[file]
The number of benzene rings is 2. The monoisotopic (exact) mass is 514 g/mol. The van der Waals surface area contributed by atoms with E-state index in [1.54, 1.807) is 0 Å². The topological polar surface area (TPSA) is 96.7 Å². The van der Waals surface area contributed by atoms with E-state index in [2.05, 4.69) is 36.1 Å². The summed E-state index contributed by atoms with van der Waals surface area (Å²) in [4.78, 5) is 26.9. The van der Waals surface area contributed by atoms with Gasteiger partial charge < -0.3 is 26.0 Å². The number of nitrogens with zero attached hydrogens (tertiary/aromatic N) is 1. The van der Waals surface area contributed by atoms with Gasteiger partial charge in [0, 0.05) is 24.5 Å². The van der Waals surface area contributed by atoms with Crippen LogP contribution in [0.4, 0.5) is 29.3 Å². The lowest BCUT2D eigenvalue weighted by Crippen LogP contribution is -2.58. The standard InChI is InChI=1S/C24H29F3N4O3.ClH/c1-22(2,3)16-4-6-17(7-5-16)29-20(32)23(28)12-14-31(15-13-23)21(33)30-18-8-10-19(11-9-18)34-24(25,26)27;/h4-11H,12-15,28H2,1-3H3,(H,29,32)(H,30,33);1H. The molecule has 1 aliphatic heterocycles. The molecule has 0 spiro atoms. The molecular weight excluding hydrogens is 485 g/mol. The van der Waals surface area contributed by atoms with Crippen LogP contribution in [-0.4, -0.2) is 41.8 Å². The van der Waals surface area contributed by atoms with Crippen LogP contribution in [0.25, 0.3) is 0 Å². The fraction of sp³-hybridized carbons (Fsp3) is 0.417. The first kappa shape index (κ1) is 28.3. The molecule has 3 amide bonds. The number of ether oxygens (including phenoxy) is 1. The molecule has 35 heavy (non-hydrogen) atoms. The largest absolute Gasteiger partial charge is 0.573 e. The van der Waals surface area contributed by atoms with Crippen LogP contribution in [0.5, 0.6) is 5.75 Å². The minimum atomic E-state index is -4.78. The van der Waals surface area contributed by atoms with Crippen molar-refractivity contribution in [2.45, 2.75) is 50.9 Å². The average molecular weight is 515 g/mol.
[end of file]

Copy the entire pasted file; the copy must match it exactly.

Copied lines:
The number of benzene rings is 2. The monoisotopic (exact) mass is 514 g/mol. The van der Waals surface area contributed by atoms with E-state index in [1.54, 1.807) is 0 Å². The topological polar surface area (TPSA) is 96.7 Å². The van der Waals surface area contributed by atoms with E-state index in [2.05, 4.69) is 36.1 Å². The summed E-state index contributed by atoms with van der Waals surface area (Å²) in [4.78, 5) is 26.9. The van der Waals surface area contributed by atoms with Gasteiger partial charge < -0.3 is 26.0 Å². The number of nitrogens with zero attached hydrogens (tertiary/aromatic N) is 1. The van der Waals surface area contributed by atoms with Gasteiger partial charge in [0, 0.05) is 24.5 Å². The van der Waals surface area contributed by atoms with Crippen LogP contribution in [0.4, 0.5) is 29.3 Å². The lowest BCUT2D eigenvalue weighted by Crippen LogP contribution is -2.58. The standard InChI is InChI=1S/C24H29F3N4O3.ClH/c1-22(2,3)16-4-6-17(7-5-16)29-20(32)23(28)12-14-31(15-13-23)21(33)30-18-8-10-19(11-9-18)34-24(25,26)27;/h4-11H,12-15,28H2,1-3H3,(H,29,32)(H,30,33);1H. The molecule has 1 aliphatic heterocycles. The molecule has 0 spiro atoms. The molecular weight excluding hydrogens is 485 g/mol. The van der Waals surface area contributed by atoms with Crippen LogP contribution in [-0.4, -0.2) is 41.8 Å². The van der Waals surface area contributed by atoms with Crippen LogP contribution in [0.25, 0.3) is 0 Å². The fraction of sp³-hybridized carbons (Fsp3) is 0.417. The first kappa shape index (κ1) is 28.3. The molecule has 3 amide bonds. The number of ether oxygens (including phenoxy) is 1. The molecule has 35 heavy (non-hydrogen) atoms. The largest absolute Gasteiger partial charge is 0.573 e. The van der Waals surface area contributed by atoms with Crippen LogP contribution in [0.5, 0.6) is 5.75 Å². The minimum atomic E-state index is -4.78. The van der Waals surface area contributed by atoms with Crippen molar-refractivity contribution in [2.45, 2.75) is 50.9 Å². The average molecular weight is 515 g/mol.